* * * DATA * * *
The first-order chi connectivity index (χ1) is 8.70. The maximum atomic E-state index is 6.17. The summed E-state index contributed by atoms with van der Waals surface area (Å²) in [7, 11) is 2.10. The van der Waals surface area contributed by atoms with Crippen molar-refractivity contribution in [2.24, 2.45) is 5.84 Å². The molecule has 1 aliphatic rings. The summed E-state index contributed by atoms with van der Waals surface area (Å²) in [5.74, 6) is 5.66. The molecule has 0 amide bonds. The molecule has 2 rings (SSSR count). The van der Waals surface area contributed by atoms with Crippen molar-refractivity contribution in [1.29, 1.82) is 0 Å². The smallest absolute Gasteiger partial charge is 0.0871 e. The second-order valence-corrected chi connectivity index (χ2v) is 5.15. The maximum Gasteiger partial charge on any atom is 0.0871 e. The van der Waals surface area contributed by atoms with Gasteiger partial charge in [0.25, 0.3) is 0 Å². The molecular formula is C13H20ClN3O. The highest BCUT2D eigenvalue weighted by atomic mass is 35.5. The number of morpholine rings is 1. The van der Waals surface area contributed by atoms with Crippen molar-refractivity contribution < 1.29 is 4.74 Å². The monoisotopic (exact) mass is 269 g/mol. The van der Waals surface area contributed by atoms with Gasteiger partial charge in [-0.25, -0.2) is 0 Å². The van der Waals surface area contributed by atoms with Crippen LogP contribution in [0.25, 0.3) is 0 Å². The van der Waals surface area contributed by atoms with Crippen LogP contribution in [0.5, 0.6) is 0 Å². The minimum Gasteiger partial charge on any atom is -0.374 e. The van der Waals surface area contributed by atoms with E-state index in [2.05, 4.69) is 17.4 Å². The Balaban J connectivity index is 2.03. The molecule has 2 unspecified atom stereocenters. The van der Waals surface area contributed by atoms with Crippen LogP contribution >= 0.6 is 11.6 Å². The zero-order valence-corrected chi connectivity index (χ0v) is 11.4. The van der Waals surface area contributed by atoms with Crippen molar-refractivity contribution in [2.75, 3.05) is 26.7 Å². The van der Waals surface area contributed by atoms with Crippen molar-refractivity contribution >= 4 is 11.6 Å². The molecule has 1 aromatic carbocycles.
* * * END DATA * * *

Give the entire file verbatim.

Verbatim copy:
The first-order chi connectivity index (χ1) is 8.70. The maximum atomic E-state index is 6.17. The summed E-state index contributed by atoms with van der Waals surface area (Å²) in [7, 11) is 2.10. The van der Waals surface area contributed by atoms with Crippen molar-refractivity contribution in [2.24, 2.45) is 5.84 Å². The molecule has 1 aliphatic rings. The summed E-state index contributed by atoms with van der Waals surface area (Å²) in [5.74, 6) is 5.66. The molecule has 0 amide bonds. The molecule has 2 rings (SSSR count). The van der Waals surface area contributed by atoms with Crippen molar-refractivity contribution in [1.29, 1.82) is 0 Å². The smallest absolute Gasteiger partial charge is 0.0871 e. The second-order valence-corrected chi connectivity index (χ2v) is 5.15. The maximum Gasteiger partial charge on any atom is 0.0871 e. The van der Waals surface area contributed by atoms with Gasteiger partial charge in [0.25, 0.3) is 0 Å². The molecular formula is C13H20ClN3O. The highest BCUT2D eigenvalue weighted by atomic mass is 35.5. The number of morpholine rings is 1. The van der Waals surface area contributed by atoms with Crippen molar-refractivity contribution < 1.29 is 4.74 Å². The monoisotopic (exact) mass is 269 g/mol. The van der Waals surface area contributed by atoms with Gasteiger partial charge in [-0.25, -0.2) is 0 Å². The van der Waals surface area contributed by atoms with Crippen LogP contribution in [0.25, 0.3) is 0 Å². The van der Waals surface area contributed by atoms with Crippen LogP contribution in [0.5, 0.6) is 0 Å². The minimum Gasteiger partial charge on any atom is -0.374 e. The van der Waals surface area contributed by atoms with E-state index in [2.05, 4.69) is 17.4 Å². The Balaban J connectivity index is 2.03. The molecule has 2 unspecified atom stereocenters. The van der Waals surface area contributed by atoms with Crippen LogP contribution >= 0.6 is 11.6 Å². The zero-order valence-corrected chi connectivity index (χ0v) is 11.4. The van der Waals surface area contributed by atoms with Crippen molar-refractivity contribution in [2.75, 3.05) is 26.7 Å². The van der Waals surface area contributed by atoms with Crippen molar-refractivity contribution >= 4 is 11.6 Å². The molecule has 1 aromatic carbocycles.